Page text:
Vaseline grow the core for 150 years and more

I’m always on the hunt for new examples of growing the core, to use in our brandgym projects and on our brandgym Mastering Brand Growth program. Growing the core is an important but neglected topic. We’ve written one of only two books on the topic, whereas there are 60,000+ book on Amazon covering innovation! So, it was great to read on Linked In this week about the success Vaseline has achieved by focusing on their core business for brand success (1).

In this post we look at how the brand is still going strong, more than 150 years after Robert Augustus Chesebrough launched pure petroleum jelly under the brand name of Vaseline (see below).

1. Clear brand purpose

Vaseline has a clear sense of brand purpose. In particular, it is refreshing to see a brand with a purpose firmly anchored on its core product. Vaseline has avoided the temptation to “ladder” up too high into an emotional space that loses touch with reality:

We believe skin health is essential for wellbeing. And we’re on a mission to give everybody, everywhere access to the skin care they need.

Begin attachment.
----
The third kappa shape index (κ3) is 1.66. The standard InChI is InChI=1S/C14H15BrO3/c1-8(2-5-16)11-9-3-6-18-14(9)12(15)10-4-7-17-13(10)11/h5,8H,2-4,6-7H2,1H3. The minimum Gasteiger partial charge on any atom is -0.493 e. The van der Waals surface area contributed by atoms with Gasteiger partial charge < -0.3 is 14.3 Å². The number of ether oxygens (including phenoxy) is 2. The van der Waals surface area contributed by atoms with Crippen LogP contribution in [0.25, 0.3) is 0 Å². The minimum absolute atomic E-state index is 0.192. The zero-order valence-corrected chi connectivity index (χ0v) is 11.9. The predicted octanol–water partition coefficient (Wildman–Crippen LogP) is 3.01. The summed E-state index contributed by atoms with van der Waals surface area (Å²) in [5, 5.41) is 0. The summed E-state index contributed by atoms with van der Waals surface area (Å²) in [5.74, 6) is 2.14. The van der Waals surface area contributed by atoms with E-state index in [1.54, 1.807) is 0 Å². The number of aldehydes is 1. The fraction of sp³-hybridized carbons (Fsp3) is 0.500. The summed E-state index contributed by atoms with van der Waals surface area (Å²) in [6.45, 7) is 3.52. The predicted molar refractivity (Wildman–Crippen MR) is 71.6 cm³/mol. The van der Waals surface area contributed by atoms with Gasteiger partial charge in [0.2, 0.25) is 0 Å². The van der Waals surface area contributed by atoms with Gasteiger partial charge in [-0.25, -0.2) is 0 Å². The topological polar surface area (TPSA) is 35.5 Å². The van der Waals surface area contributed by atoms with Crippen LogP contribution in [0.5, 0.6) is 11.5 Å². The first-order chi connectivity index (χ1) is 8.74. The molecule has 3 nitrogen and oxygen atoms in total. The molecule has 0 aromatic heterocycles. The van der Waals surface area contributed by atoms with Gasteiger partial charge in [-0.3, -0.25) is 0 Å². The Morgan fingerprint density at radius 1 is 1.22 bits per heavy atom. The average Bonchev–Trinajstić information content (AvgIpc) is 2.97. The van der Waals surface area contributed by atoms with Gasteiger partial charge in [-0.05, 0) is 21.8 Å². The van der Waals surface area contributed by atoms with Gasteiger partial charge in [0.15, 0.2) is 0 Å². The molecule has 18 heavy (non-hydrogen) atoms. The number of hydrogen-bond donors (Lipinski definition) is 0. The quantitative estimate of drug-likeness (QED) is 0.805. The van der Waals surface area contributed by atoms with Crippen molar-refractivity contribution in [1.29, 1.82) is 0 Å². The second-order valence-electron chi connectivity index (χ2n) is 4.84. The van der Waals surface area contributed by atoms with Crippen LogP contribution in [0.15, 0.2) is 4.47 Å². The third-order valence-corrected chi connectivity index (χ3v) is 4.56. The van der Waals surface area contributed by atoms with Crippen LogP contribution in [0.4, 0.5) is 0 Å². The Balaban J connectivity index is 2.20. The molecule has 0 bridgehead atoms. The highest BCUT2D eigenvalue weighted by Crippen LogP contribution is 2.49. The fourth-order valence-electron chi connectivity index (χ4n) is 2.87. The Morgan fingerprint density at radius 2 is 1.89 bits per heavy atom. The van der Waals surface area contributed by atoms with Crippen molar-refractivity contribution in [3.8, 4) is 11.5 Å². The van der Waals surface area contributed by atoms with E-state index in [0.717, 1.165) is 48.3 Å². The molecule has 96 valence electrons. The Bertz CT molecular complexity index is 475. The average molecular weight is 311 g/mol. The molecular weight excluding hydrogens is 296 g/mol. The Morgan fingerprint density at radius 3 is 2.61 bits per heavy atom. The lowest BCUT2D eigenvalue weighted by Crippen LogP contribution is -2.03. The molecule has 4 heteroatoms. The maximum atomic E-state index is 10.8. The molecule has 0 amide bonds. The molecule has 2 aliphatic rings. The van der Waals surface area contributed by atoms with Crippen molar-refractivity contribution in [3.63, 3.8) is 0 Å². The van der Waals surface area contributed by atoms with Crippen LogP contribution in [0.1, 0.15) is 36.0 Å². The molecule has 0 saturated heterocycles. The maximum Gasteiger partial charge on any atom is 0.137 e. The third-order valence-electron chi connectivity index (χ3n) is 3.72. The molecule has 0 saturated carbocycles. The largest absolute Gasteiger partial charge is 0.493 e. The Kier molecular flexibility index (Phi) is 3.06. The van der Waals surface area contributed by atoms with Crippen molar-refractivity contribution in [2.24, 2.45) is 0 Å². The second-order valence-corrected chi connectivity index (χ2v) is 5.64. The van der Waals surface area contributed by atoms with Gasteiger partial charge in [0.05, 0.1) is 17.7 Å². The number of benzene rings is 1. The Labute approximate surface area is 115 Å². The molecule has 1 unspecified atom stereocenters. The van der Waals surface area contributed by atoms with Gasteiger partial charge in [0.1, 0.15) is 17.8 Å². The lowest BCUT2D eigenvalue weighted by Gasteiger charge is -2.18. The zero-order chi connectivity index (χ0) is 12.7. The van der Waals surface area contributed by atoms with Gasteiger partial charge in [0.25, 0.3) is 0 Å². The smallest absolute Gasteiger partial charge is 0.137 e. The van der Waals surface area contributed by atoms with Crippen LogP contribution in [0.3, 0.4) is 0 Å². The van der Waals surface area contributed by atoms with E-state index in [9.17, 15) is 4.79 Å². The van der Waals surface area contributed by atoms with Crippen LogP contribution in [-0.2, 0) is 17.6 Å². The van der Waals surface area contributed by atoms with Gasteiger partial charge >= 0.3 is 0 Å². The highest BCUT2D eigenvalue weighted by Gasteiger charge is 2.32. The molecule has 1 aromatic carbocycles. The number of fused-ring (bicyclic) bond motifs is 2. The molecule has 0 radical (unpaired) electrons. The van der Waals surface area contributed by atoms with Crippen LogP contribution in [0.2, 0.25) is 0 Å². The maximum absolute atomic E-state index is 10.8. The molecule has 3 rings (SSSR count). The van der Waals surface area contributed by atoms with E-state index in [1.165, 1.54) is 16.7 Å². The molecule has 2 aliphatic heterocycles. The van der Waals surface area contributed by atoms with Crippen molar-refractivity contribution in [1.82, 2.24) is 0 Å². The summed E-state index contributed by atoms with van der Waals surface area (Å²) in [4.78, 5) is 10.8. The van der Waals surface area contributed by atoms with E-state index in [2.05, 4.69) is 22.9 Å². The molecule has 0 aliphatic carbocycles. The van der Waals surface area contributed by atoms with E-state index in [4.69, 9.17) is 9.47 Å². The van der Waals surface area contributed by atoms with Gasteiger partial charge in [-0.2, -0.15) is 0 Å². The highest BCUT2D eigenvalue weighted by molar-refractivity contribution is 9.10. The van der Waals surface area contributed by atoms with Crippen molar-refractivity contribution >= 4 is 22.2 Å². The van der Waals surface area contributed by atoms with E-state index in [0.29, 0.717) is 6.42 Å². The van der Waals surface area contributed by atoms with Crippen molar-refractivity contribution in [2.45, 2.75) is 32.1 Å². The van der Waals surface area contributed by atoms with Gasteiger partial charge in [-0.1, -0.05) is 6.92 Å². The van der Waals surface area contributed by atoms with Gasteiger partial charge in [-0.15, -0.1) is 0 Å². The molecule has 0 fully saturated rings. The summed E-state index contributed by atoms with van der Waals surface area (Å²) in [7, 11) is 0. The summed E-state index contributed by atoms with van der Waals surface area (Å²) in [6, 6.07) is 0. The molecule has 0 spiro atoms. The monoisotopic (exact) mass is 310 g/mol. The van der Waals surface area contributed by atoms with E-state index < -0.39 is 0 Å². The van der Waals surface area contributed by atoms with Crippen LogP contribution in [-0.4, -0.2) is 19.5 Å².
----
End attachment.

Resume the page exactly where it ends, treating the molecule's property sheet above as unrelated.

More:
The reference to “everybody, everywhere” is simple but important, as we shall see later when we look at the brand’s social initiatives.

2. Strong from the core

This is spelt out loud and clear on the brand’s website. “Vaseline Jelly sits at the center of our product portfolio.” Vaseline’s growth demonstrates the two key benefits a strong core product:

  • Source of AUTHORITY: to again quote the brand, “Our skin health credentials stem from the original Vaseline® Jelly“. Note that the Vaseline brand was launched in 1870 and stayed a mono-product brand for almost 100 years. The brand spent a century building a rock-solid core product which embodies the brand’s functional benefits of skin care and repair
  • Source of PROFIT: the core product is usually an important source of revenue. Given this scale and the company’s long-established mastery of making the product it also tends to be profitable. In the case of Vaseline, it is impressive that after 150 years and multiple new products, “the classic Vaseline Jelly tub is the brand’s highest-performing product in the past year.”

3. Iconic visual design

We recommend that brands “treasure and measure” their iconic visual assets. Vaseline certainly seems to have done the former, applying our principle of ‘fresh consistency’, by updating and refreshing the following on the core product:

  • Blue colour
  • Jar with blue top
  • White brand name in lower case

4. Expand geographically

The home market of the USA remains key to Vaseline. But the brand has also grown by expanding geographically. Asia in particular has seen extremely strong results. The brand was launched in India in 1947 and Thailand in the 1980s, and its performance in both countries “outstripped forecasts last year”, according to the Unilever blog. China’s results are even more impressive. Vaseline relaunched there in 2015 with strong growth since and the country now being the brand’s second-biggest market worldwide.